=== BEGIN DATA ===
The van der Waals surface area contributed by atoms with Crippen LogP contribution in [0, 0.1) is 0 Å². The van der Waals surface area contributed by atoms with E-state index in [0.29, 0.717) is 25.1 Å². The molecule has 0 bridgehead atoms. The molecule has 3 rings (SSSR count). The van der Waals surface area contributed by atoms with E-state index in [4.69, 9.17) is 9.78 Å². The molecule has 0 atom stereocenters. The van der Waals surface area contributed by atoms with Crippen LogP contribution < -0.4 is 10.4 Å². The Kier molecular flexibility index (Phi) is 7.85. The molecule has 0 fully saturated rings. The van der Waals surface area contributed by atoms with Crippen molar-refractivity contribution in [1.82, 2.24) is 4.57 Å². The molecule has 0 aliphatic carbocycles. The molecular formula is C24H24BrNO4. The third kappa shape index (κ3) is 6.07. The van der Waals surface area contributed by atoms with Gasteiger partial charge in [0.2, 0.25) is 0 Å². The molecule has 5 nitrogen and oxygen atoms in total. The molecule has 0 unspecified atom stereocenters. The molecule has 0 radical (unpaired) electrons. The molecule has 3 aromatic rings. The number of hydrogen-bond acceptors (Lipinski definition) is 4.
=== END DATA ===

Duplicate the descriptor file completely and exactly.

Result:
The van der Waals surface area contributed by atoms with Crippen LogP contribution in [0, 0.1) is 0 Å². The van der Waals surface area contributed by atoms with E-state index in [0.29, 0.717) is 25.1 Å². The molecule has 0 bridgehead atoms. The molecule has 3 rings (SSSR count). The van der Waals surface area contributed by atoms with E-state index in [4.69, 9.17) is 9.78 Å². The molecule has 0 atom stereocenters. The van der Waals surface area contributed by atoms with Crippen LogP contribution < -0.4 is 10.4 Å². The Kier molecular flexibility index (Phi) is 7.85. The molecule has 0 fully saturated rings. The van der Waals surface area contributed by atoms with Crippen molar-refractivity contribution in [1.82, 2.24) is 4.57 Å². The molecule has 0 aliphatic carbocycles. The molecular formula is C24H24BrNO4. The third kappa shape index (κ3) is 6.07. The van der Waals surface area contributed by atoms with Gasteiger partial charge in [0.2, 0.25) is 0 Å². The molecule has 5 nitrogen and oxygen atoms in total. The molecule has 0 unspecified atom stereocenters. The molecule has 0 radical (unpaired) electrons. The molecule has 3 aromatic rings. The number of hydrogen-bond acceptors (Lipinski definition) is 4.